Print and Go Back ESPN.com: BlogsColumns [Print without images]

Thursday, August 29, 2013
Updated: August 30, 1:59 PM ET
USC's QB battle remains unresolved

By Arash Markazi
ESPNLosAngeles.com

HONOLULU -- Lane Kiffin smiled when he was asked who his starting quarterback would be after USC's final practice this week.

"I'm not going to tell you the end of the movie before you go to the movie," Kiffin said. "You're going to have to watch."

If USC's quarterback situation were a movie, it would have been more of a dud than a blockbuster to start the season.

The USC Trojans beat the Hawaii Warriors 30-13 Thursday night, but the victory had more to do with USC's defense, which had seven sacks and four interceptions, than the play of the quarterbacks. In fact, 20 of the 30 points USC scored came directly or indirectly from the defense.

Cody Kessler and Max Wittek have spent the past eight months battling to become USC's next starting quarterback. It was a drawn-out affair that didn't get any closer to a resolution after the team's three-week fall camp, which ended with Kiffin calling the quarterback competition a draw.

Kessler was announced as the starting quarterback two hours before the game, but it only took a few minutes into the game to realize he wasn't quite ready to take the reins of the team.

Cody Kessler
Cody Kessler started at quarterback for USC but passed for only 95 yards and also threw an interception.

There was no doubt Kessler deserved to start Thursday night. He outplayed Wittek during the course of fall camp and the team's three scrimmages. He may not have played well enough to be named the definitive starting quarterback this season, but he played well enough to earn the first snap of the season.

"Going into that last week they were neck-and-neck, and as we told Max, we felt Cody had a little bit better week," Kiffin said. "We wanted to see guys play. Practice is one thing, but we wanted to come in here and see what both could do.

It didn't take Kessler long to feel how different playing USC's second unit in camp was compared to a Hawaii defense that wanted to take his head off. He went from an energetic leader who had the command of his huddle in practices to a nervous ball of energy who shrunk under the spotlight.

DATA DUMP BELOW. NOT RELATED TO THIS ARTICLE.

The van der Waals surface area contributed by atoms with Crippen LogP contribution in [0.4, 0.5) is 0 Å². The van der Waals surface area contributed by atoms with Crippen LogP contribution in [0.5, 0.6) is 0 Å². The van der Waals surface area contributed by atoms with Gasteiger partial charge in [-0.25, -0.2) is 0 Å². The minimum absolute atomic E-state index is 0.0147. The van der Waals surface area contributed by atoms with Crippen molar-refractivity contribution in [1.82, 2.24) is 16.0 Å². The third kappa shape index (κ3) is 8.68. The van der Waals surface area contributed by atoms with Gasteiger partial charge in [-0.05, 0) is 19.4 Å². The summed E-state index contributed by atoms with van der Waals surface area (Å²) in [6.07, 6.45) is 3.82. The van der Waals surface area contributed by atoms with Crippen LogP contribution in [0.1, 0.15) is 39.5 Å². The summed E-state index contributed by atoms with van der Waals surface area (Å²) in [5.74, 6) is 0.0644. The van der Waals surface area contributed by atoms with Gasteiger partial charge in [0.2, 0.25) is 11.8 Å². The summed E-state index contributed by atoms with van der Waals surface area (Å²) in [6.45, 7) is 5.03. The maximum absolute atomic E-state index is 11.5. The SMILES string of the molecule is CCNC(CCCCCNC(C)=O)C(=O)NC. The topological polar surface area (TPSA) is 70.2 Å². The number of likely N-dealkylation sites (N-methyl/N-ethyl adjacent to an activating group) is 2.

"I'm not making excuses, but it was my first game," Kessler said. "I'm just excited to get that under my belt. There's a lot of things I want to improve on, but at the end of the day we're 1-0."

Kiffin's play-calling certainly didn't help as he treated Kessler like a back-up rather than a starter. If Kiffin trusted Kessler with the starting job, he should have also trusted him to handle play calls outside the dink-and-dunk variety. Kessler was 10-for-18 for 95 yards but 15 of those passes were for 10 or fewer yards.

Kessler's only pass completion of more than 10 yards was a 19-yard touchdown pass to Nelson Aghlor. It was the only time during the game when Kessler looked even remotely as comfortable and as competent as he had during camp. The touchdown actually came from a Kessler audible at the line of scrimmage after he saw Aghlor with single coverage.

Time after time, the 6-foot-1 Kessler either had his passes tipped at the line of scrimmage or held on to the ball too long. The latter happened in the end zone when he was sacked for a safety in the second quarter.

Kiffin gave Kessler every chance to find himself, even sticking with him after an interception following the safety when it was clear he couldn't find his way out of the huddle.

The old adage is if you have two quarterbacks, you actually have none, and in the case of USC that couldn't be more true.